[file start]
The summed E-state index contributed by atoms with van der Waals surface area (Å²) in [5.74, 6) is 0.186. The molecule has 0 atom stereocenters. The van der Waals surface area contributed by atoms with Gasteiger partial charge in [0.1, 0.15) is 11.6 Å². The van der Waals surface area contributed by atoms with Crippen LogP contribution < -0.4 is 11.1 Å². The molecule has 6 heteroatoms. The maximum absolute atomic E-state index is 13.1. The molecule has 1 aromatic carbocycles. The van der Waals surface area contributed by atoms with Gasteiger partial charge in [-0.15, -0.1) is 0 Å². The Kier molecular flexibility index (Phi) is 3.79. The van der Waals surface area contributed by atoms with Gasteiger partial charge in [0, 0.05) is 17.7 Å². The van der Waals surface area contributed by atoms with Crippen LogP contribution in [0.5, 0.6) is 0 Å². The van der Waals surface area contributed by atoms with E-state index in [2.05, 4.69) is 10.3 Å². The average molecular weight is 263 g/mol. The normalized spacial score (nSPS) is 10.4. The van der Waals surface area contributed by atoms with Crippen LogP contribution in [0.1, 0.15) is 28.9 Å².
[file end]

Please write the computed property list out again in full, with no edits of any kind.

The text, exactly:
The summed E-state index contributed by atoms with van der Waals surface area (Å²) in [5.74, 6) is 0.186. The molecule has 0 atom stereocenters. The van der Waals surface area contributed by atoms with Gasteiger partial charge in [0.1, 0.15) is 11.6 Å². The van der Waals surface area contributed by atoms with Crippen LogP contribution < -0.4 is 11.1 Å². The molecule has 6 heteroatoms. The maximum absolute atomic E-state index is 13.1. The molecule has 1 aromatic carbocycles. The van der Waals surface area contributed by atoms with Gasteiger partial charge in [-0.15, -0.1) is 0 Å². The Kier molecular flexibility index (Phi) is 3.79. The van der Waals surface area contributed by atoms with Gasteiger partial charge in [0, 0.05) is 17.7 Å². The van der Waals surface area contributed by atoms with Crippen LogP contribution in [0.5, 0.6) is 0 Å². The van der Waals surface area contributed by atoms with E-state index in [2.05, 4.69) is 10.3 Å². The average molecular weight is 263 g/mol. The normalized spacial score (nSPS) is 10.4. The van der Waals surface area contributed by atoms with Crippen LogP contribution in [0.1, 0.15) is 28.9 Å².